Although I make this point only occasionally, business change is all about negotiation. I opined that Barack Obama is perhaps the best negotiator of all time when he got British Petroleum to volunteer $20 Billion toward a fund that gets them off no hooks legally, and I was more than a little impressed when Pink Floyd told their record company they’d see them on the dark side of the moon.
And now I love The New York Mets.
OK, I already loved the New York Mets. I’m a fan, and have been since I was a kid. But last week they did something that has no precedent in their business and if they get away with it this will be a business change that will reverberate through professional sports and maybe even other businesses.
Recently, one of the Mets players is alleged to have assaulted the maternal grandfather of some of his children, and to have done so in front of many people. (that clumsy sentence was actually the shortest way I could think of to tell the story fairly and with an appropriate level of detail). In doing so, the player injured himself, thereby making himself unable to do the thing for which the Mets pay him approximately $12 million per year.
The Mets decided that because the injury was self-inflicted, it represented a violation of the player’s contract, and announced that they would not be paying him until he was able to do the thing they had contracted for him to do for them.
Whether you believe this is an appropriate response or unfair, it sure does represent business change through negotiation.
The business change may look more obvious than the negotiation, since the Mets’ action was carried out unilaterally, but let’s dig deeper.
Even though there may have been no face-to-face meeting on the topic or agreement on the way the Mets are interpreting their rights under the contract they have with their employee, acting as they have is a form of negotiation; the question is whether and how the player responds. File a lawsuit? That’s negotiation, too.
The negotiation that’s taking place thus far on the players’ side isn’t being carried on by the player or his agent, though; it’s being carried out by the Union that represents Major League Baseball Players. The question being debated and that will ultimately wind up in front of an arbitrator per the rules of the standard clauses in the player’s contract is whether the Mets had the right to do what they’ve done.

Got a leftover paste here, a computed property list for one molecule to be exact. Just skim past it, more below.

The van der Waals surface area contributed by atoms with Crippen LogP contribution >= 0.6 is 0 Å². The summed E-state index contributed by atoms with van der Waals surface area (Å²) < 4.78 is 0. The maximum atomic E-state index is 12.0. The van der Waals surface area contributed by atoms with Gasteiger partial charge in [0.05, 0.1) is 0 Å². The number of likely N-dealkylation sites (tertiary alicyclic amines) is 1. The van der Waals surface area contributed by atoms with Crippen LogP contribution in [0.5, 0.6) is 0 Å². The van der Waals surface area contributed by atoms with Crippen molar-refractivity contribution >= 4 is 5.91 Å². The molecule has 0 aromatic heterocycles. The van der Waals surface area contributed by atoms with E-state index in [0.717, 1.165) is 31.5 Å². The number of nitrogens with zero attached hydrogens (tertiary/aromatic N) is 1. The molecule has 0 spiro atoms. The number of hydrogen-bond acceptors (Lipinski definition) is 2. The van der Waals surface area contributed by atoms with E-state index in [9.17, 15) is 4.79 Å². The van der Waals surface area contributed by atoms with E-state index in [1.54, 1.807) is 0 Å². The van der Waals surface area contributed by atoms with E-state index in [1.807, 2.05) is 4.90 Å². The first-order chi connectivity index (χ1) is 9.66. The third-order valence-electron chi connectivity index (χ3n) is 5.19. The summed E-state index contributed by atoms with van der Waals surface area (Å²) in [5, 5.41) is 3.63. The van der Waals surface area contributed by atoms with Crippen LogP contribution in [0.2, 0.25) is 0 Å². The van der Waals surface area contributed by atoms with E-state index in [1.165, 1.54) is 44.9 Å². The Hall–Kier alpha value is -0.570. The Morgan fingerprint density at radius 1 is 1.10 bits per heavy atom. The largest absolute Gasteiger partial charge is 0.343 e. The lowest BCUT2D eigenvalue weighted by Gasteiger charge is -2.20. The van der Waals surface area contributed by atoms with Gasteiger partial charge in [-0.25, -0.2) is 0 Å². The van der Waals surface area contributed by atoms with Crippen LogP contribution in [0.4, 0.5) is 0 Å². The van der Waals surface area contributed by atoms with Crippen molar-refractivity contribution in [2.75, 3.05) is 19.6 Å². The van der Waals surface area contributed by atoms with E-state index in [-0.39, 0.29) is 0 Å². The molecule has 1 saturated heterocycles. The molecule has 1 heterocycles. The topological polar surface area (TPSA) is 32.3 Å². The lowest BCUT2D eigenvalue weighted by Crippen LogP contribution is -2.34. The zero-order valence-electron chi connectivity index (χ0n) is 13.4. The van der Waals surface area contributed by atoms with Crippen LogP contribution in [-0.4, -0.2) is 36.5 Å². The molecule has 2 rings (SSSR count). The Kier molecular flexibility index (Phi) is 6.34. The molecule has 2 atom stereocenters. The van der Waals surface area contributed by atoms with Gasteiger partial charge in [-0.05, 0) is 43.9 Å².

Now let’s be clear: I’m not an attorney. But if there’s a morals clause in the contract (there is) and the player (a pitcher) violated it (he may have), the Mets should have some recourse. More to the point though, is this: if there’s a clause in the contract covering the player’s absolute need to get his team’s approval for any non-baseball-related physical activity (again, there is) and punching someone with your pitching hand is an example of that (it may be), it seems that the Mets have acted within their rights.
To me, the issue is intent. If a player injures himself while skiing or playing in a pickup basketball game and can no longer do his job a result, it’s obvious that he’s violated the contract. In this case, I presume the player didn’t plan to attack anyone so maybe he has some wriggle room. But that’s where the discussion of the morals clause kicks in.
And no, I have no answer. And that’s the point.
EVERYTHING is negotiable. And renegotiable. And sometimes it’s that renegotiation that has the largest impact on your business and your planned business change.
The next time you sign a contract, keep that in mind. A contract, like any other “agreement” is a document that spells out intent. But intent is subject to interpretation. And your actions are always subject to business change.